But the track I want to shout about is another remix of Gregory Porters Liquid Spirit.  The original was released in 2013, but it was the 2015 remix by Claptone, with its thumping bass line and hypnotic piano riff that brought it to the attention of the Modern Jive jocks.

Seems that Mark found another remix from 2014, that gave me one of the best dances of the night, and consequently had me rushing to the stage as soon as it had faded out.  ‘What remix was that please?’  Seems it was by Knuckle G.

There is actually very little of the Gregory Porter original.  Indeed the brief interludes of Gregory’s singing seem to be there only to split up the instrumental sections.  These instrumental passages are so funky, and have elements of ’70s and ’80s disco, with a catchy Nile Rogers style guitar lick, that had me in Dance Heaven.

Loved it Mark.  Great to be back.  Now just need to get back to the writing – the next instalment of the Tea Dance Road Trip should be published on Monday.  (Posted Saturday 23 June)

Teacher Ashley does it differently

At Ceroc Heaven’s West Bridgford Class, teacher Ashley Davis tried something different for The Intermediate Class.  Instead of doing the normal three move routine he did just one moveThe Basket, but with almost twenty variations.

The Basket is one of the old time Ceroc Beginners moves that is widely used in freestyles, because it’s easy to lead and has a nice flowing action.  It’s also a good move to slow down when dancing to chill-out tracks.

What Ashley did was to explore all the variations of this move, and even I was surprised how many different ones he found.  In each variation the move starts in the same way by bringing the lady to the man’s side.  It’s the exit where the variations are.

So instead of turning the lady out once, keep you hand high and the lady is encouraged to turn for a second time.  Sometimes keep the hands low, sometimes high.  Keep hold of both hands, or let go of one hand.  Do an inside turn out rather than the usual outside one.  There are so many possibilities.

What Ashley did was to explain to the men that they could simply experiment with this one move and add to their repertoire. For the ladies it was about realising that men may vary this move and to learn to recognise the signals.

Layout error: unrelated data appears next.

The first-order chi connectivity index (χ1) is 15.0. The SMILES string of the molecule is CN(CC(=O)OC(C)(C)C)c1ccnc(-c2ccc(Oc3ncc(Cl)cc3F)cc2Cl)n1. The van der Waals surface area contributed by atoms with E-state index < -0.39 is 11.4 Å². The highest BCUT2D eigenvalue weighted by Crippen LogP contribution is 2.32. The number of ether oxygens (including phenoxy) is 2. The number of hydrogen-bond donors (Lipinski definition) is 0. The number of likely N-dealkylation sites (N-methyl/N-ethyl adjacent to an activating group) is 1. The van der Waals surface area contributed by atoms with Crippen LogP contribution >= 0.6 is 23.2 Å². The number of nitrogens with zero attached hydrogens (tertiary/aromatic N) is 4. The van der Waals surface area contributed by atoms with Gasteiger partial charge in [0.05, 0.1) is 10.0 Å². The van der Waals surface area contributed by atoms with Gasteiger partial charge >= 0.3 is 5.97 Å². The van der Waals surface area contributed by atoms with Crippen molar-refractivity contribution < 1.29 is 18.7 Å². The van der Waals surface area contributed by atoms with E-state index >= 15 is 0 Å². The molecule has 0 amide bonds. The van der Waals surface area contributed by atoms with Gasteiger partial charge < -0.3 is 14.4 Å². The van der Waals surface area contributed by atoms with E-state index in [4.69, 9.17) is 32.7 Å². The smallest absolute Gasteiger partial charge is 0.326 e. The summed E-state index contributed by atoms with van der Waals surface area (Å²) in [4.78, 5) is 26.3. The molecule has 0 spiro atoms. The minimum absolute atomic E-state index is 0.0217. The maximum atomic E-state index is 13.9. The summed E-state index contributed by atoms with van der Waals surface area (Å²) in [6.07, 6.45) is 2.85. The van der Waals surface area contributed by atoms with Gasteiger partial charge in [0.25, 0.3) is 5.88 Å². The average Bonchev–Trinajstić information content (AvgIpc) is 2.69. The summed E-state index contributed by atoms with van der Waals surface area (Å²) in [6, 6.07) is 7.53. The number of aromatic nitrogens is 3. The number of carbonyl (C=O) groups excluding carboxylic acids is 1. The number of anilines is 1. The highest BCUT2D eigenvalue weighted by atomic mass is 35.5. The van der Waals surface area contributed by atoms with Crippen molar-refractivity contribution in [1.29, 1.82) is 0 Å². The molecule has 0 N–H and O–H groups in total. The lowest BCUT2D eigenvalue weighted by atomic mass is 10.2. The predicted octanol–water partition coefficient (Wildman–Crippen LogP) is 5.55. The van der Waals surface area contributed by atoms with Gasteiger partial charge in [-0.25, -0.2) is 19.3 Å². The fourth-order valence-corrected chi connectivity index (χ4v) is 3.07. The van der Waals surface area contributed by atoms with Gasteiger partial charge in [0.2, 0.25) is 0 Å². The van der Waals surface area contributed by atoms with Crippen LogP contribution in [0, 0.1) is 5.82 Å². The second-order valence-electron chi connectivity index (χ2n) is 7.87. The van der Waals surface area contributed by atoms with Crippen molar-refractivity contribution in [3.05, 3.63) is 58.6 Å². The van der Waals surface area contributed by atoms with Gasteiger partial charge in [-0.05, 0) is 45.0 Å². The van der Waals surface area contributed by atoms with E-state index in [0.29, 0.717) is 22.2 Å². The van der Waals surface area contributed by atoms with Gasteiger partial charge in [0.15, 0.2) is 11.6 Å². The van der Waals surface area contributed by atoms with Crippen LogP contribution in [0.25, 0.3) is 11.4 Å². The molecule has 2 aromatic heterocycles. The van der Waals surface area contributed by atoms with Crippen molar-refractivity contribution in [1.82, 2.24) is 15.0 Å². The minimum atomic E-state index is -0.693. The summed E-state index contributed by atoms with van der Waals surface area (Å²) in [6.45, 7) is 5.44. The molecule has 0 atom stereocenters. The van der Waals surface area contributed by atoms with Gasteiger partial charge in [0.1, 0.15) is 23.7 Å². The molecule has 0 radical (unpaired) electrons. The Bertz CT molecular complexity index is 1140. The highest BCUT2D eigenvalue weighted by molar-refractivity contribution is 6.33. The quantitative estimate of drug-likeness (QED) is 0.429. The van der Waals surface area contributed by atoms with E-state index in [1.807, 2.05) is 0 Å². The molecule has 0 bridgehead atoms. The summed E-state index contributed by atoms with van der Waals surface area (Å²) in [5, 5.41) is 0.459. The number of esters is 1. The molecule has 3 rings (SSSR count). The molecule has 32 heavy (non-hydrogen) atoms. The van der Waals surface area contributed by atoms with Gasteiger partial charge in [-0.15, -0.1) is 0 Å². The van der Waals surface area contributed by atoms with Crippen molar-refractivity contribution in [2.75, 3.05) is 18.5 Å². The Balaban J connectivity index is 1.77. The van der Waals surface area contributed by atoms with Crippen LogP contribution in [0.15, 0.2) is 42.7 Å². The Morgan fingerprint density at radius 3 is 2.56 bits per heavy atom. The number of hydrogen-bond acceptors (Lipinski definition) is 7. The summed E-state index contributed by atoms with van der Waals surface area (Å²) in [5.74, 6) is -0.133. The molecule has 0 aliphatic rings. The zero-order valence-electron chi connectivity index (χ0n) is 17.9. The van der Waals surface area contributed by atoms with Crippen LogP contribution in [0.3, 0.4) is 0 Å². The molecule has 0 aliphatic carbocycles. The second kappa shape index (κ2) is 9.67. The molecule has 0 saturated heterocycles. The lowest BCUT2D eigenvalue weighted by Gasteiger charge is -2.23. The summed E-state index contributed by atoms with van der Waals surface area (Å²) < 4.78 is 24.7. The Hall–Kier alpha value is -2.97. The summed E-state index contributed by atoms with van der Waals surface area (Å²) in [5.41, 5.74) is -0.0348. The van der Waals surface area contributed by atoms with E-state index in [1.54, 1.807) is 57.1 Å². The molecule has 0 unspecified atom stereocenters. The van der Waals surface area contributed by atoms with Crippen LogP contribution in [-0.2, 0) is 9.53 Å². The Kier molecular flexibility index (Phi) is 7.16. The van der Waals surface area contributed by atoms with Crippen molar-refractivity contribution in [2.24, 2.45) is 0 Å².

Ashley gave one great tip.

Remember if the move goes wrong, you’ve probably found another variation.  That’s how dance moves evolve, so just keep experimenting.

I would add this tip:

Remember guys that your lady follower doesn’t necessarily know your new variation, so always think about how you can lead it clearly.

I understand that Ashley did the same Basket Variation class at Ceroc Heaven’s Lincoln class and it went down just as well.  I thoroughly enjoyed it and thought it very useful.  Hopefully more classes will take up this idea. (Posted Friday 15 June)

I live blog at Southport using my Facebook Page

Over the Southport Weekender I lived blogged by using my Modern Jive Dancer Facebook page.  I’d simply take a photo, add a little text and pressed the Post button.  It’s a great way of live blogging.

Hopefully the posts gave a flavour of this wonderful dance fest.  To see the full list of posts please search for Modern Jive Dancer on Facebook.  Here’s just one example.

I get an over dose of Funk

I’m currently updating my Southport Boudoir Taster article (hopefully it will be published on Wednesday next week).  As always I’m writing with my headphones on, as I listen to You Tube.  I’m updating the section on Vince Silva’s Funk Hour when by coincidence YouTube selects a funk track to play.

I recognise the heavy bass line immediately, and turn up the volume as high as I dare.  What follows up is a remix, very reminiscent of ’80s Chicago House, when jocks extended a disco classic by layering samples of other ’70s dance hits over it.

In this Liebrand remix the base track is People’s Choice ’70s blast of funk Do it any way you want.  I didn’t recognise all the samples but The Gap Bands Oops up side your head and Indeep’s, equally infectious Last night a DJ saved my life, were easily identified.  The result was a mash up of Funk that came close to overdose levels.

How about it for the Funk Hour Vince?  In fact why I’m at it, how about Last night a DJ saved my life please. (Posted Sunday 3 June)

To read the previous edition of Quick Steps: Quick Notes please click here